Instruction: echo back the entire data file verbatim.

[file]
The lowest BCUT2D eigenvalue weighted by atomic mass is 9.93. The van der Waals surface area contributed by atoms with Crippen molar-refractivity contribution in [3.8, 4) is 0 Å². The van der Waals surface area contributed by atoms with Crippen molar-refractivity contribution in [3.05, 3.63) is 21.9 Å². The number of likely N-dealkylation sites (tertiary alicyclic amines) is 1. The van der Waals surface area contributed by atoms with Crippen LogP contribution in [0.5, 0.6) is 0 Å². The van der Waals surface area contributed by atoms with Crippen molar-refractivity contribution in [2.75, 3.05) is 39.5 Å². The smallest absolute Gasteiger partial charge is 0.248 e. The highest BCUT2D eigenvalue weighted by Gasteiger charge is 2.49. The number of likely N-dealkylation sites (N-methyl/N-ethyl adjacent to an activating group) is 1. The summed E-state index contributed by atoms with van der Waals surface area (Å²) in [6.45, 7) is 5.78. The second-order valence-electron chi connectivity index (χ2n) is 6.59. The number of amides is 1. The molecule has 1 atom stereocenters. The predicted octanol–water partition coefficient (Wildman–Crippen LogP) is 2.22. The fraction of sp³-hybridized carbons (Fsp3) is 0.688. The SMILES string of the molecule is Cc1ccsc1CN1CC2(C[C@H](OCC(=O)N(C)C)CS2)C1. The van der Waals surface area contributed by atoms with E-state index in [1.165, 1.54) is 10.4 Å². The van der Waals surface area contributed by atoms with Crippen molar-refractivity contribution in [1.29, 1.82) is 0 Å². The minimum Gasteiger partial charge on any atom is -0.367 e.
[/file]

The lowest BCUT2D eigenvalue weighted by atomic mass is 9.93. The van der Waals surface area contributed by atoms with Crippen molar-refractivity contribution in [3.8, 4) is 0 Å². The van der Waals surface area contributed by atoms with Crippen molar-refractivity contribution in [3.05, 3.63) is 21.9 Å². The number of likely N-dealkylation sites (tertiary alicyclic amines) is 1. The van der Waals surface area contributed by atoms with Crippen LogP contribution in [0.5, 0.6) is 0 Å². The van der Waals surface area contributed by atoms with Crippen molar-refractivity contribution in [2.75, 3.05) is 39.5 Å². The smallest absolute Gasteiger partial charge is 0.248 e. The highest BCUT2D eigenvalue weighted by Gasteiger charge is 2.49. The number of likely N-dealkylation sites (N-methyl/N-ethyl adjacent to an activating group) is 1. The summed E-state index contributed by atoms with van der Waals surface area (Å²) in [6.45, 7) is 5.78. The second-order valence-electron chi connectivity index (χ2n) is 6.59. The number of amides is 1. The molecule has 1 atom stereocenters. The predicted octanol–water partition coefficient (Wildman–Crippen LogP) is 2.22. The fraction of sp³-hybridized carbons (Fsp3) is 0.688. The SMILES string of the molecule is Cc1ccsc1CN1CC2(C[C@H](OCC(=O)N(C)C)CS2)C1. The van der Waals surface area contributed by atoms with E-state index in [1.165, 1.54) is 10.4 Å². The van der Waals surface area contributed by atoms with Crippen molar-refractivity contribution in [1.29, 1.82) is 0 Å². The minimum Gasteiger partial charge on any atom is -0.367 e.